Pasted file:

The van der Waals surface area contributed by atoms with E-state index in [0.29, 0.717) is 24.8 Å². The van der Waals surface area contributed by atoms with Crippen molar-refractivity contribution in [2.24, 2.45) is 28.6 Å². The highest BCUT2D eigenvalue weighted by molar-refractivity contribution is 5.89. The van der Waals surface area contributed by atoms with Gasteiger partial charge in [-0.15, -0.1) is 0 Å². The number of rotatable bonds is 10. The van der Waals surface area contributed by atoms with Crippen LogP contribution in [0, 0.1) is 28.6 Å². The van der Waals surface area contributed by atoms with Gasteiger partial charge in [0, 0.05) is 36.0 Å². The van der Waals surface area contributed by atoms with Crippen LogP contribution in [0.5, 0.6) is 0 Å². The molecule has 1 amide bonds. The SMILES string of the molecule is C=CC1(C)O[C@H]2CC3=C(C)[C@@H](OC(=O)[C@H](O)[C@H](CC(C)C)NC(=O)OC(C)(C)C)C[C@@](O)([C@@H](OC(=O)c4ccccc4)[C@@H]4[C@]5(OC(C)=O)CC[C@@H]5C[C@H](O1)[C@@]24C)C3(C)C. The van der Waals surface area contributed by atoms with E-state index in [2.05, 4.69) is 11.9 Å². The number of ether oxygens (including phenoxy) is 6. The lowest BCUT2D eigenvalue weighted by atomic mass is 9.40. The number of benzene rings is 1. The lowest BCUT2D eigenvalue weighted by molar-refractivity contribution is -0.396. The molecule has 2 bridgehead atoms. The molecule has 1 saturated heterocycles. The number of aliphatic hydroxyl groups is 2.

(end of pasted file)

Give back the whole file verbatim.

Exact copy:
The van der Waals surface area contributed by atoms with E-state index in [0.29, 0.717) is 24.8 Å². The van der Waals surface area contributed by atoms with Crippen molar-refractivity contribution in [2.24, 2.45) is 28.6 Å². The highest BCUT2D eigenvalue weighted by molar-refractivity contribution is 5.89. The van der Waals surface area contributed by atoms with Gasteiger partial charge in [-0.15, -0.1) is 0 Å². The number of rotatable bonds is 10. The van der Waals surface area contributed by atoms with Crippen LogP contribution in [0, 0.1) is 28.6 Å². The van der Waals surface area contributed by atoms with Gasteiger partial charge in [0, 0.05) is 36.0 Å². The van der Waals surface area contributed by atoms with Crippen LogP contribution in [0.5, 0.6) is 0 Å². The molecule has 1 amide bonds. The SMILES string of the molecule is C=CC1(C)O[C@H]2CC3=C(C)[C@@H](OC(=O)[C@H](O)[C@H](CC(C)C)NC(=O)OC(C)(C)C)C[C@@](O)([C@@H](OC(=O)c4ccccc4)[C@@H]4[C@]5(OC(C)=O)CC[C@@H]5C[C@H](O1)[C@@]24C)C3(C)C. The van der Waals surface area contributed by atoms with E-state index in [2.05, 4.69) is 11.9 Å². The number of ether oxygens (including phenoxy) is 6. The lowest BCUT2D eigenvalue weighted by atomic mass is 9.40. The number of benzene rings is 1. The lowest BCUT2D eigenvalue weighted by molar-refractivity contribution is -0.396. The molecule has 2 bridgehead atoms. The molecule has 1 saturated heterocycles. The number of aliphatic hydroxyl groups is 2.